Herbal Healing

If You Secretly Hate Green Tea, Check Out Our Guide to the Best Black Teas

We wax poetic about the benefits of green tea. But that grassy-piney-bitter taste isn't for everyone. If that sounds like you, try these über-healthy black teas.

Lock Icon

Become a member to unlock this story and receive other great perks.

Already have an Outside Account? Sign in

Outside+ Logo

All Access
15% off New Year Sale
$7.02 / month*

  • A $500 value with 25+ benefits including:
  • Access to all member-exclusive content on BetterNutrition.com
  • Annual subscription to Outside magazine and a second magazine of your choice
  • Member-only content on all 17 publications in the Outside network like Vegetarian Times, Clean Eating, Yoga Journal, Outside and more
  • Ad-free access to Betternutrition.com and all of Outside's network of websites
  • Exclusive discounts
Join Outside+

*Outside memberships are billed annually. Print subscriptions available to U.S. residents only. You may cancel your membership at anytime, but no refunds will be issued for payments already made. Upon cancellation, you will have access to your membership through the end of your paid year. More Details

If you think tea’s better in black, you’ll be pleased to know those darker brews share most of the same healing actions as green tea. It makes sense: all tea (other than herbal varieties) comes from the Camellia sinensis shrub, which is native to China and  grows throughout  tropical and subtropical regions in Asia. The difference between black teas and green tea lies in how the plant is processed. Picked fresh from the bush, Camellia sinensis leaves are astringent, bitter, and not very interesting. Processing techniques soften the rough edges, unfold flavors and aroma, and create the many varieties of tea.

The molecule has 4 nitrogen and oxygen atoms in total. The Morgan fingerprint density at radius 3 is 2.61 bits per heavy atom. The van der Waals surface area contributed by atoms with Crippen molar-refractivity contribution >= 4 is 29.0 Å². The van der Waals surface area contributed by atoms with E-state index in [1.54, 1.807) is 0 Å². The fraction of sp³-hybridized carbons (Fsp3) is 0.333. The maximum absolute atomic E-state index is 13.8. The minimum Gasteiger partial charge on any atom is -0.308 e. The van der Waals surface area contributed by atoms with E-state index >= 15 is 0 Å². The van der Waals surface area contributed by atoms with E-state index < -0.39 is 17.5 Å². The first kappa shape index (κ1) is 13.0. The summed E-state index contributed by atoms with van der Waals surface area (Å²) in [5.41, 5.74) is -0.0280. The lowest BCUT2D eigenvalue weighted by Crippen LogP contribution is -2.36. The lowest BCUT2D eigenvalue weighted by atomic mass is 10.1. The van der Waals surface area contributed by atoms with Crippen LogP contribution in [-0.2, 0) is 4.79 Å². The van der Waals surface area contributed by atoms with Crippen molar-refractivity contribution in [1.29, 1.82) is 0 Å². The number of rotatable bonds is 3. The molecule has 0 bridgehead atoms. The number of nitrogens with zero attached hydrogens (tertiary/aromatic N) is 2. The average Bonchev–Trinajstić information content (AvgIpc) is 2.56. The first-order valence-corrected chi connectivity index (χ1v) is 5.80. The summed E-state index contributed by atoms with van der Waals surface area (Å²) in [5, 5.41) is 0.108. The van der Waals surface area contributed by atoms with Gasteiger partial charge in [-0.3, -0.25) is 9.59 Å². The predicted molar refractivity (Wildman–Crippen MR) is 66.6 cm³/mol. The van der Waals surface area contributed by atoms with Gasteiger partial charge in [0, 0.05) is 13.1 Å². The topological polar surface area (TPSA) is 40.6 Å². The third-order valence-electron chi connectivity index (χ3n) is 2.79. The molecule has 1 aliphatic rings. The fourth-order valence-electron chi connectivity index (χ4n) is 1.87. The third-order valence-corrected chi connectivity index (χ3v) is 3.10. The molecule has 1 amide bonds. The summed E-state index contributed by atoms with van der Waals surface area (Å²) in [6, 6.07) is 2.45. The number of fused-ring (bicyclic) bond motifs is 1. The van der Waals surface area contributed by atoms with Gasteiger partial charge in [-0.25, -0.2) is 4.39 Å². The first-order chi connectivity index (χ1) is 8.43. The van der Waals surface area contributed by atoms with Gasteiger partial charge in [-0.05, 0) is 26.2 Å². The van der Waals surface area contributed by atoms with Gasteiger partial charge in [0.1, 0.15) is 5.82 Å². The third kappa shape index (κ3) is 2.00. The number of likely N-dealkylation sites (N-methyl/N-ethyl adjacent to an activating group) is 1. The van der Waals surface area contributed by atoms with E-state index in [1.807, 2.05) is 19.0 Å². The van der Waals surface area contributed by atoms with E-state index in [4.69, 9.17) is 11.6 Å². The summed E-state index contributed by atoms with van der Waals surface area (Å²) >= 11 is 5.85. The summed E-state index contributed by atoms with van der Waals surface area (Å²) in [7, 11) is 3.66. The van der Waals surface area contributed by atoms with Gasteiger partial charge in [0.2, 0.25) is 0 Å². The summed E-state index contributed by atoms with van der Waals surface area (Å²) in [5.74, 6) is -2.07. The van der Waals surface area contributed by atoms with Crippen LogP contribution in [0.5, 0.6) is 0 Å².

Green vs. Black

In general, black tea is made by drying, crushing, and oxidizing tea leaves, a technique that releases and concentrates volatile oils and develops a smooth, robust flavor. For green tea, fresh leaves are steamed and processed without fermentation, resulting in that characteristic grassy, piney, unfinished taste.

It’s true that oxidation alters some of the compounds in the tea leaf; analyses show that both types of tea contain similar levels of flavonoids, but they differ in their chemical composition. Green tea is higher in catechins, especially the revered epigallocatechin gallate (EGCG), while the oxidation process used for black teas transforms simple flavonoids into theaflavins and thearubigins—beneficial antioxidants in their own right. The bottom line: in spite of variations in chemical composition, both types of tea contain similar healing compounds. Here’s what the science shows:

  • It protects against pathogens. Black tea is high in L-theanine, an amino acid that boosts the body’s levels of virus-fighting compounds; some research shows black tea inhibits the influenza virus, and in one study, black tea extract blocked herpes simplex virus type-1.
  • It makes your brain work better. L-theanine in black tea also interacts with neurotransmitters in the brain, enhancing mood, promoting concentration, and encouraging calm focus that’s similar to the state experienced during meditation.